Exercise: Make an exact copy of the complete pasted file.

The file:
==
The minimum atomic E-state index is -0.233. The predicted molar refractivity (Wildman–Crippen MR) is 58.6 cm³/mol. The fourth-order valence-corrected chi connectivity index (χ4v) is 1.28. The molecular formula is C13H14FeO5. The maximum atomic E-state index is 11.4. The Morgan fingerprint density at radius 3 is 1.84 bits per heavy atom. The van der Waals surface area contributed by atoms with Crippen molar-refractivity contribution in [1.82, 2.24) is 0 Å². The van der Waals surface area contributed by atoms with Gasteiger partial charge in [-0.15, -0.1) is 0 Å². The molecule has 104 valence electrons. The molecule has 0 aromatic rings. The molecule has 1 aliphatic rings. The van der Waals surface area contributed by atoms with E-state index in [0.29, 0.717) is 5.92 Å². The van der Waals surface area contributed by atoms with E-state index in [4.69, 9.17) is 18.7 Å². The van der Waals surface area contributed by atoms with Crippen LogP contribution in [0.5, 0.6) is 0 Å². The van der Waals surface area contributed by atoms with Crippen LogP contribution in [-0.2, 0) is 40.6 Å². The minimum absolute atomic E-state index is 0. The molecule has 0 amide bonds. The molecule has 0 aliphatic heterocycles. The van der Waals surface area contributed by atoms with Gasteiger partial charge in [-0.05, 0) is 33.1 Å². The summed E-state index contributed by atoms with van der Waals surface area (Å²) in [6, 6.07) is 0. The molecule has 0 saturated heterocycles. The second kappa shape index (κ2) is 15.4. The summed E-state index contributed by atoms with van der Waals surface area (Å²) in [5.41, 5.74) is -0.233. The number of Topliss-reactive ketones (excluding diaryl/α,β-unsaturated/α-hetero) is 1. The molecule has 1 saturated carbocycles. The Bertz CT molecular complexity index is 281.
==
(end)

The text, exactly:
The minimum atomic E-state index is -0.233. The predicted molar refractivity (Wildman–Crippen MR) is 58.6 cm³/mol. The fourth-order valence-corrected chi connectivity index (χ4v) is 1.28. The molecular formula is C13H14FeO5. The maximum atomic E-state index is 11.4. The Morgan fingerprint density at radius 3 is 1.84 bits per heavy atom. The van der Waals surface area contributed by atoms with Crippen molar-refractivity contribution in [1.82, 2.24) is 0 Å². The van der Waals surface area contributed by atoms with Gasteiger partial charge in [-0.15, -0.1) is 0 Å². The molecule has 104 valence electrons. The molecule has 0 aromatic rings. The molecule has 1 aliphatic rings. The van der Waals surface area contributed by atoms with E-state index in [0.29, 0.717) is 5.92 Å². The van der Waals surface area contributed by atoms with E-state index in [4.69, 9.17) is 18.7 Å². The van der Waals surface area contributed by atoms with Crippen LogP contribution in [0.5, 0.6) is 0 Å². The van der Waals surface area contributed by atoms with Crippen LogP contribution in [-0.2, 0) is 40.6 Å². The minimum absolute atomic E-state index is 0. The molecule has 0 amide bonds. The molecule has 0 aliphatic heterocycles. The van der Waals surface area contributed by atoms with Gasteiger partial charge in [-0.05, 0) is 33.1 Å². The summed E-state index contributed by atoms with van der Waals surface area (Å²) in [6, 6.07) is 0. The molecule has 0 saturated heterocycles. The second kappa shape index (κ2) is 15.4. The summed E-state index contributed by atoms with van der Waals surface area (Å²) in [5.41, 5.74) is -0.233. The number of Topliss-reactive ketones (excluding diaryl/α,β-unsaturated/α-hetero) is 1. The molecule has 1 saturated carbocycles. The Bertz CT molecular complexity index is 281.